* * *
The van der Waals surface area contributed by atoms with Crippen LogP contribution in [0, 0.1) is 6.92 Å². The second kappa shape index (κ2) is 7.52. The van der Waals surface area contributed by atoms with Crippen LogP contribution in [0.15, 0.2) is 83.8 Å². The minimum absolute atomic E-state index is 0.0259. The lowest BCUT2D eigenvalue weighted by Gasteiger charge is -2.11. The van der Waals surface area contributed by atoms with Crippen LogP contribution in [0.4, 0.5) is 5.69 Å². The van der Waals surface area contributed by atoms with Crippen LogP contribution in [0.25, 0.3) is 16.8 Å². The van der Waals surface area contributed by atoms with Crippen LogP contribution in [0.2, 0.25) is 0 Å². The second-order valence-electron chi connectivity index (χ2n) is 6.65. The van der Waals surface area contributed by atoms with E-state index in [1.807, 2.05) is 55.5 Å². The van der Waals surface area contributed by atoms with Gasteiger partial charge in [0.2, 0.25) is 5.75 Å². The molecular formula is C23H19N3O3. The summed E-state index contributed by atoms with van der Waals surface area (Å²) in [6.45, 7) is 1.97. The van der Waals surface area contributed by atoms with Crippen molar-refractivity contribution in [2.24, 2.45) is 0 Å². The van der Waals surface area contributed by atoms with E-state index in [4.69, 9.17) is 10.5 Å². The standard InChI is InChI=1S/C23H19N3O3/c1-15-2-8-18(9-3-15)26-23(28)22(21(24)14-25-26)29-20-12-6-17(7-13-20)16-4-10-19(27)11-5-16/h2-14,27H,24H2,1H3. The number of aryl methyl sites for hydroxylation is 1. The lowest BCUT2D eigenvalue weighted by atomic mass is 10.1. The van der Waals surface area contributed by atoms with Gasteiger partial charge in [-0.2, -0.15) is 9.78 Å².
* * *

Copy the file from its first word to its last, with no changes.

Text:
The van der Waals surface area contributed by atoms with Crippen LogP contribution in [0, 0.1) is 6.92 Å². The second kappa shape index (κ2) is 7.52. The van der Waals surface area contributed by atoms with Crippen LogP contribution in [0.15, 0.2) is 83.8 Å². The minimum absolute atomic E-state index is 0.0259. The lowest BCUT2D eigenvalue weighted by Gasteiger charge is -2.11. The van der Waals surface area contributed by atoms with Crippen LogP contribution in [0.4, 0.5) is 5.69 Å². The van der Waals surface area contributed by atoms with Crippen LogP contribution in [0.25, 0.3) is 16.8 Å². The van der Waals surface area contributed by atoms with Crippen LogP contribution in [0.2, 0.25) is 0 Å². The second-order valence-electron chi connectivity index (χ2n) is 6.65. The van der Waals surface area contributed by atoms with E-state index in [1.807, 2.05) is 55.5 Å². The van der Waals surface area contributed by atoms with Gasteiger partial charge in [0.2, 0.25) is 5.75 Å². The molecular formula is C23H19N3O3. The summed E-state index contributed by atoms with van der Waals surface area (Å²) in [6.45, 7) is 1.97. The van der Waals surface area contributed by atoms with Crippen molar-refractivity contribution in [2.24, 2.45) is 0 Å². The van der Waals surface area contributed by atoms with E-state index in [4.69, 9.17) is 10.5 Å². The standard InChI is InChI=1S/C23H19N3O3/c1-15-2-8-18(9-3-15)26-23(28)22(21(24)14-25-26)29-20-12-6-17(7-13-20)16-4-10-19(27)11-5-16/h2-14,27H,24H2,1H3. The number of aryl methyl sites for hydroxylation is 1. The lowest BCUT2D eigenvalue weighted by atomic mass is 10.1. The van der Waals surface area contributed by atoms with Gasteiger partial charge in [-0.2, -0.15) is 9.78 Å².